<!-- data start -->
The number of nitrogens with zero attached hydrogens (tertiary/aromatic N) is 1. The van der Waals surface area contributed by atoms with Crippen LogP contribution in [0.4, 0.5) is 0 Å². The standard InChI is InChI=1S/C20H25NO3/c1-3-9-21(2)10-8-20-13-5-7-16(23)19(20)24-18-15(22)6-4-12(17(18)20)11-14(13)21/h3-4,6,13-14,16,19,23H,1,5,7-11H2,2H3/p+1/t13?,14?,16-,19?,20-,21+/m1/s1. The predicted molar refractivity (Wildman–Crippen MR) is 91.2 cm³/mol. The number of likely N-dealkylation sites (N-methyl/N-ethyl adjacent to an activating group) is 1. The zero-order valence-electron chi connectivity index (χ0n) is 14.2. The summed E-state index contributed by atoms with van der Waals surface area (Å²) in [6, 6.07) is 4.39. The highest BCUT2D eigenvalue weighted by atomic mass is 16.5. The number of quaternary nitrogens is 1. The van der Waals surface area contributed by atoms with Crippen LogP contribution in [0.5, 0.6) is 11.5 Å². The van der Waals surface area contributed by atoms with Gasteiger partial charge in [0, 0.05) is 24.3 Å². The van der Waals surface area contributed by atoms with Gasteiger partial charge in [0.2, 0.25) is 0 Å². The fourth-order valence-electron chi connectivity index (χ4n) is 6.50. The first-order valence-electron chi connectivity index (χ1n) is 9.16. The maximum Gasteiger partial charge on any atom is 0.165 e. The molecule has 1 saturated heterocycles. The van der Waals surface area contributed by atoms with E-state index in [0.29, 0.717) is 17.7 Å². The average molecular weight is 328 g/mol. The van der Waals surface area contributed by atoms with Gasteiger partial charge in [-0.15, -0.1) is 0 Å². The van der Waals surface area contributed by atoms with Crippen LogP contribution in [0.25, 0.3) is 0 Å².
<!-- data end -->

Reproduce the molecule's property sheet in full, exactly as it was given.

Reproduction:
The number of nitrogens with zero attached hydrogens (tertiary/aromatic N) is 1. The van der Waals surface area contributed by atoms with Crippen LogP contribution in [0.4, 0.5) is 0 Å². The standard InChI is InChI=1S/C20H25NO3/c1-3-9-21(2)10-8-20-13-5-7-16(23)19(20)24-18-15(22)6-4-12(17(18)20)11-14(13)21/h3-4,6,13-14,16,19,23H,1,5,7-11H2,2H3/p+1/t13?,14?,16-,19?,20-,21+/m1/s1. The predicted molar refractivity (Wildman–Crippen MR) is 91.2 cm³/mol. The number of likely N-dealkylation sites (N-methyl/N-ethyl adjacent to an activating group) is 1. The zero-order valence-electron chi connectivity index (χ0n) is 14.2. The summed E-state index contributed by atoms with van der Waals surface area (Å²) in [6, 6.07) is 4.39. The highest BCUT2D eigenvalue weighted by atomic mass is 16.5. The number of quaternary nitrogens is 1. The van der Waals surface area contributed by atoms with Crippen LogP contribution in [0.5, 0.6) is 11.5 Å². The van der Waals surface area contributed by atoms with Gasteiger partial charge in [0, 0.05) is 24.3 Å². The van der Waals surface area contributed by atoms with Gasteiger partial charge in [0.2, 0.25) is 0 Å². The fourth-order valence-electron chi connectivity index (χ4n) is 6.50. The first-order valence-electron chi connectivity index (χ1n) is 9.16. The maximum Gasteiger partial charge on any atom is 0.165 e. The molecule has 1 saturated heterocycles. The van der Waals surface area contributed by atoms with E-state index in [0.29, 0.717) is 17.7 Å². The average molecular weight is 328 g/mol. The van der Waals surface area contributed by atoms with Gasteiger partial charge in [-0.15, -0.1) is 0 Å². The van der Waals surface area contributed by atoms with Crippen LogP contribution in [0.25, 0.3) is 0 Å².